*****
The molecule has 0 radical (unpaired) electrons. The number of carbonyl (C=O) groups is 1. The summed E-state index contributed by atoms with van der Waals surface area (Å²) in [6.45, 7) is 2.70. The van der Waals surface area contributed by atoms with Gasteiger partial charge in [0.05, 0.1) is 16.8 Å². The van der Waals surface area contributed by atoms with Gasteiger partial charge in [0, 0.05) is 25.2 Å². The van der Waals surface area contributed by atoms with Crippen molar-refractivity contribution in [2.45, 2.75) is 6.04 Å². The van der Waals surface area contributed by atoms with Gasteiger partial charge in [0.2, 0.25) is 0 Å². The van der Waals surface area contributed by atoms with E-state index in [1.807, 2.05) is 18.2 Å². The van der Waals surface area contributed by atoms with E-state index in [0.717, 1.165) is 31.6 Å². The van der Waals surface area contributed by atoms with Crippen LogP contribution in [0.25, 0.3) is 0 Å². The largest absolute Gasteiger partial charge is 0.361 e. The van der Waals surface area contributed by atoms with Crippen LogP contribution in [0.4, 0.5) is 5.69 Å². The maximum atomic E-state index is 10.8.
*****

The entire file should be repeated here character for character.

The molecule has 0 radical (unpaired) electrons. The number of carbonyl (C=O) groups is 1. The summed E-state index contributed by atoms with van der Waals surface area (Å²) in [6.45, 7) is 2.70. The van der Waals surface area contributed by atoms with Gasteiger partial charge in [0.05, 0.1) is 16.8 Å². The van der Waals surface area contributed by atoms with Gasteiger partial charge in [0, 0.05) is 25.2 Å². The van der Waals surface area contributed by atoms with Crippen molar-refractivity contribution in [2.45, 2.75) is 6.04 Å². The van der Waals surface area contributed by atoms with Gasteiger partial charge in [0.2, 0.25) is 0 Å². The van der Waals surface area contributed by atoms with E-state index in [1.807, 2.05) is 18.2 Å². The van der Waals surface area contributed by atoms with E-state index in [0.717, 1.165) is 31.6 Å². The van der Waals surface area contributed by atoms with Crippen LogP contribution in [0.25, 0.3) is 0 Å². The largest absolute Gasteiger partial charge is 0.361 e. The van der Waals surface area contributed by atoms with Crippen LogP contribution in [0.4, 0.5) is 5.69 Å². The maximum atomic E-state index is 10.8.